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Women Welcome Tamil Nadu Budget, Transport Workers Unhappy

Sruti MD |
The DMK fulfilled its poll promise of Rs 1,000 monthly assistance to women heads of families.
Tamil Nadu Chief Minister M.K. Stalin. | Photo Credit: PTI

Image Courtesy: PTI

The Tamil Nadu 2023-24 Budget, presented by the state finance minister Palanivel Thiagarajan on March 20, has got mixed responses.

The minister announcement of the much-awaited DMK’s poll promise of Rs 1,000 monthly assistance to women heads of families was welcomed by the All India Democratic Women’s Association (AIDWA).

“This may not be the best way to empower women. But we should welcome it. The ruling party is implementing its election promise. At least, 50 lakh people will benefit from it,” professor Venkatesh Athreya told Newsclick.

At the same time, AIDWA said that the “suspension of allowances for the elderly, widows, women abandoned by their husbands and differently abled people” would “gravely affect” them, and urged the state to provide them regularly and without delay.

Chief minster MK Stalin’s breakfast scheme for primary school students has been extended to cover all 30,122 government schools at the cost of Rs 500 crore.

“The outlay for school education was increased from Rs 36,896 crore in 2022-23 to Rs 40,299 crore in 2023-2024, a 9% increase that in real terms is hardly 2%,” said Athreya.

“To be fair, the higher education department got a more significant increase from Rs 5,669 crore to Rs 6,967 crore, a 20% plus rise, but remains low in relation to the needs of that sector,” he added.

The Tamil Nadu Association for the Rights of All Types of Differently Abled and Caregivers appreciated the decision to bring schools run by other departments under the school education department.

Association general secretary Nambu Rajan urged the state to “sort out long-pending issues related to special education of various kinds of disabled children”.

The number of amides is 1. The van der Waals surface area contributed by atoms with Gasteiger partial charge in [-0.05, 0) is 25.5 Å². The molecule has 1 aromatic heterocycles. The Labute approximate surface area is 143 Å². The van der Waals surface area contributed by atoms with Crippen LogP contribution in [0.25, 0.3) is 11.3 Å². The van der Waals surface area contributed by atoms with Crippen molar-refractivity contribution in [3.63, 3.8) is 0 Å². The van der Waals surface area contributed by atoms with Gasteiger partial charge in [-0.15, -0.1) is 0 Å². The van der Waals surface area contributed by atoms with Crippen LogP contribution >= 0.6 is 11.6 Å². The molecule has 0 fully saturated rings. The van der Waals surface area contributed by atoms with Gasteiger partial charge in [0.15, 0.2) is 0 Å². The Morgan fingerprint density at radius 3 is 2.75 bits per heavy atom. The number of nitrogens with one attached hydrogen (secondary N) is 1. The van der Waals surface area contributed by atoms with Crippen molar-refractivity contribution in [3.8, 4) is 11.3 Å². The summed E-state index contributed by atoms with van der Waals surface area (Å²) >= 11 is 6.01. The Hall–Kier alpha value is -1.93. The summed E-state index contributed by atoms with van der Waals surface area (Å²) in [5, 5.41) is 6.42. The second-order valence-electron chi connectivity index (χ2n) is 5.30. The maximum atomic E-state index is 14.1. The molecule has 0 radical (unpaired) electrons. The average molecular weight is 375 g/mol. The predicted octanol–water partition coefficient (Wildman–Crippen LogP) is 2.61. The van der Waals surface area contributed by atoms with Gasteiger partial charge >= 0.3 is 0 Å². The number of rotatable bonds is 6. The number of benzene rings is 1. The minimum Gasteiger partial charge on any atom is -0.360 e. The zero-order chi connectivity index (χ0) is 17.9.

Thiagarajan’s announcement of the introduction of a law for Scheduled Castes and Scheduled Tribes subplan in the next Assembly session after consulting all stakeholders was welcomed by the Tamil Nadu Untouchability Eradication Front (TNUEF). It was a long-pending demand of the National Coalition on SCP/TSP Legislation.


“It is a bitter truth that in the last six years, more than Rs 5,000 crore of the allocated amount towards the schemes for empowerment of SCs and STs has not been spent in Tamil Nadu,” said TNUEF general secretary Samuel Raaj told Newsclick. “This year’s fund allocation, including the unspent funds from the previous years, should be spent,” he said.




The transport workers union, affiliated to the CITU, welcomed the increase in funds for subsidies towards free travel for women, bus fare concessions for students and subsidised diesel. Funds allotted for the state transport department were increased by Rs 2,700 crore compared to last year.


However, the union was disappointed that the government did not promise to not incorporate private players in the state transport sector.


“It is a shame that the government did not announce that it will bear the full expenditure on public transportation,” a union statement read. “It is unfortunate that the finance minister did not announce that the old pension scheme would be implemented for those who joined service after 2003.”




Teachers and government employees criticised the budget for “not fulfilling” their long-pending demands. The secondary grade teachers association said that it was disappointed that the demand for considering secondary grade teachers in government and aided schools as graduate teachers was not met. 


The Tamil Nadu Secretariat Workers Union in its statement criticised the state government for not filling the four lakh-plus posts.


The Tamil Nadu nutrition scheme workers association welcomed the allocation of Rs 500 crore for the breakfast scheme, but was disappointed that its demands for more wages, and pension and filling vacances were not met.



Thiagarajan reiterated his commitment to ‘fiscal rectitude’ by presenting a Budget with a small deficit. Fiscal deficit has been set at 3.25% of the GDP. 


Athreya said that this implies a “rather modest increase in outlays for several key sectors”.


The Budget Estimate of outlay for health and family welfare was increased from Rs 17,902 crore in 2022-23 to Rs 18,661 crore. “An increase of around 4% is below the inflation rate and a decline in real terms,” he said.


He also said that “although the DMK is taking credit for the welfare measures by claiming these are achievements of the Dravidian model of governance, it should be remembered they were won by sustained struggles by people”.


“The Budget is characterised neither by an assertion of the state’s rights nor by a focus on the well-being of working people. In essence, it is neoliberal with focus on fiscal rectitude and the hopes it places on wooing corporate entities via global investor summits,” Athreya added.

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